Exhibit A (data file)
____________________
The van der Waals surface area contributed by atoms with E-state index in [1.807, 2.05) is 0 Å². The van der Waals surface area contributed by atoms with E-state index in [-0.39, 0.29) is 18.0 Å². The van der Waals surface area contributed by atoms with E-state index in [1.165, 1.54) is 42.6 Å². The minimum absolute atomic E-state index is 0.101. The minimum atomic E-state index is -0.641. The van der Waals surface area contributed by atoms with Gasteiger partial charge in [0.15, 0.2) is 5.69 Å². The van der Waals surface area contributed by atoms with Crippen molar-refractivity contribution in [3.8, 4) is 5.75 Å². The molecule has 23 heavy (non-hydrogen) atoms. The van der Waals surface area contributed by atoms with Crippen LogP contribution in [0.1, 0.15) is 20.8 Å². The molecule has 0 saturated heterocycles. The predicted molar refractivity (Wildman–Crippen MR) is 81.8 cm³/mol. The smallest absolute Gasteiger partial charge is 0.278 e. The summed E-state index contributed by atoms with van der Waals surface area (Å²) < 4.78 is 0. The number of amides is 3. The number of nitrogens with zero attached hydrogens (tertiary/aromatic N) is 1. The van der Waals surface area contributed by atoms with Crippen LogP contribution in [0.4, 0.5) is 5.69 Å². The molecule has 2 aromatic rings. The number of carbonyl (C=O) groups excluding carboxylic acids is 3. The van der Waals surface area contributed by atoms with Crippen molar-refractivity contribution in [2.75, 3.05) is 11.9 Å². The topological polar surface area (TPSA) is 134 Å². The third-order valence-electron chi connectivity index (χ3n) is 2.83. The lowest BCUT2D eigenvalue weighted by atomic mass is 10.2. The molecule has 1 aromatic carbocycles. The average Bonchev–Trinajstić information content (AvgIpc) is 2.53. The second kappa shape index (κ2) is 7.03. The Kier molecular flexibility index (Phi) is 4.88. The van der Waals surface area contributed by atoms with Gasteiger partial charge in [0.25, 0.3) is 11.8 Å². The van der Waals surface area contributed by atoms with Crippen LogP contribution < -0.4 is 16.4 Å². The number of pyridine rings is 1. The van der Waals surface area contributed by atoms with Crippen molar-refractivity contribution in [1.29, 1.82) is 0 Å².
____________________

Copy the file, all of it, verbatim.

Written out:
The van der Waals surface area contributed by atoms with E-state index in [1.807, 2.05) is 0 Å². The van der Waals surface area contributed by atoms with E-state index in [-0.39, 0.29) is 18.0 Å². The van der Waals surface area contributed by atoms with E-state index in [1.165, 1.54) is 42.6 Å². The minimum absolute atomic E-state index is 0.101. The minimum atomic E-state index is -0.641. The van der Waals surface area contributed by atoms with Gasteiger partial charge in [0.15, 0.2) is 5.69 Å². The van der Waals surface area contributed by atoms with Crippen molar-refractivity contribution in [3.8, 4) is 5.75 Å². The molecule has 23 heavy (non-hydrogen) atoms. The van der Waals surface area contributed by atoms with Crippen LogP contribution in [0.1, 0.15) is 20.8 Å². The molecule has 0 saturated heterocycles. The predicted molar refractivity (Wildman–Crippen MR) is 81.8 cm³/mol. The smallest absolute Gasteiger partial charge is 0.278 e. The summed E-state index contributed by atoms with van der Waals surface area (Å²) < 4.78 is 0. The number of amides is 3. The number of nitrogens with zero attached hydrogens (tertiary/aromatic N) is 1. The van der Waals surface area contributed by atoms with Crippen LogP contribution in [0.4, 0.5) is 5.69 Å². The molecule has 2 aromatic rings. The number of carbonyl (C=O) groups excluding carboxylic acids is 3. The van der Waals surface area contributed by atoms with Crippen molar-refractivity contribution in [2.75, 3.05) is 11.9 Å². The topological polar surface area (TPSA) is 134 Å². The third-order valence-electron chi connectivity index (χ3n) is 2.83. The lowest BCUT2D eigenvalue weighted by atomic mass is 10.2. The molecule has 1 aromatic carbocycles. The average Bonchev–Trinajstić information content (AvgIpc) is 2.53. The second kappa shape index (κ2) is 7.03. The Kier molecular flexibility index (Phi) is 4.88. The van der Waals surface area contributed by atoms with Gasteiger partial charge in [0.25, 0.3) is 11.8 Å². The van der Waals surface area contributed by atoms with Crippen LogP contribution < -0.4 is 16.4 Å². The number of pyridine rings is 1. The van der Waals surface area contributed by atoms with Crippen molar-refractivity contribution in [1.29, 1.82) is 0 Å².